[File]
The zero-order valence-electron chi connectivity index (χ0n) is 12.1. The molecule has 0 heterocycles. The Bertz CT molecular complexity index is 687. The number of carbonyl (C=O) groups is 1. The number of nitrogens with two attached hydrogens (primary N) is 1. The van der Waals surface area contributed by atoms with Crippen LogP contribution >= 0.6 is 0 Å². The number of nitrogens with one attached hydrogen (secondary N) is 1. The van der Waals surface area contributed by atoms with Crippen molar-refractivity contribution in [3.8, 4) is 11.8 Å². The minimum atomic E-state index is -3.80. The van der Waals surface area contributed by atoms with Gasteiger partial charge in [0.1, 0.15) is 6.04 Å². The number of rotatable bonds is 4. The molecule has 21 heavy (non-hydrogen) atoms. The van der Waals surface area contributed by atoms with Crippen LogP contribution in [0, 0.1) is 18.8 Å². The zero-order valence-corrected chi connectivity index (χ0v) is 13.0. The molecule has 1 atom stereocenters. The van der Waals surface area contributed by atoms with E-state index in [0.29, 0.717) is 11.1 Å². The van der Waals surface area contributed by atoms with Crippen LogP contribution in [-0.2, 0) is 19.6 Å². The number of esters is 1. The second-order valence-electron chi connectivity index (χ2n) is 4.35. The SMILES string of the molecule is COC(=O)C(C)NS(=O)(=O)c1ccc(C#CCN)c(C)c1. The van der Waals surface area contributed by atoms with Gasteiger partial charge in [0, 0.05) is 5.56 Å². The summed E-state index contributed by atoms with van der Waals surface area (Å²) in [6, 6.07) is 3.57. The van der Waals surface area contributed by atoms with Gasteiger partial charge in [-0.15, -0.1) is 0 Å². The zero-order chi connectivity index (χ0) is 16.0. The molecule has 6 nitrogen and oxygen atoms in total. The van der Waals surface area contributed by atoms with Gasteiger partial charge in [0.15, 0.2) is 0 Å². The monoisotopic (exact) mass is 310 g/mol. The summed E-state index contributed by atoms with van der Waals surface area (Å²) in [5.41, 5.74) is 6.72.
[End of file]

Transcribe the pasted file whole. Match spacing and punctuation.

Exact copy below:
The zero-order valence-electron chi connectivity index (χ0n) is 12.1. The molecule has 0 heterocycles. The Bertz CT molecular complexity index is 687. The number of carbonyl (C=O) groups is 1. The number of nitrogens with two attached hydrogens (primary N) is 1. The van der Waals surface area contributed by atoms with Crippen LogP contribution >= 0.6 is 0 Å². The number of nitrogens with one attached hydrogen (secondary N) is 1. The van der Waals surface area contributed by atoms with Crippen molar-refractivity contribution in [3.8, 4) is 11.8 Å². The minimum atomic E-state index is -3.80. The van der Waals surface area contributed by atoms with Gasteiger partial charge in [0.1, 0.15) is 6.04 Å². The number of rotatable bonds is 4. The molecule has 21 heavy (non-hydrogen) atoms. The van der Waals surface area contributed by atoms with Crippen LogP contribution in [0, 0.1) is 18.8 Å². The zero-order valence-corrected chi connectivity index (χ0v) is 13.0. The molecule has 1 atom stereocenters. The van der Waals surface area contributed by atoms with E-state index in [0.29, 0.717) is 11.1 Å². The van der Waals surface area contributed by atoms with Crippen LogP contribution in [-0.2, 0) is 19.6 Å². The number of esters is 1. The second-order valence-electron chi connectivity index (χ2n) is 4.35. The SMILES string of the molecule is COC(=O)C(C)NS(=O)(=O)c1ccc(C#CCN)c(C)c1. The van der Waals surface area contributed by atoms with Gasteiger partial charge in [0, 0.05) is 5.56 Å². The summed E-state index contributed by atoms with van der Waals surface area (Å²) in [6, 6.07) is 3.57. The van der Waals surface area contributed by atoms with Gasteiger partial charge in [-0.15, -0.1) is 0 Å². The zero-order chi connectivity index (χ0) is 16.0. The molecule has 6 nitrogen and oxygen atoms in total. The van der Waals surface area contributed by atoms with Gasteiger partial charge in [0.15, 0.2) is 0 Å². The monoisotopic (exact) mass is 310 g/mol. The summed E-state index contributed by atoms with van der Waals surface area (Å²) in [5.41, 5.74) is 6.72.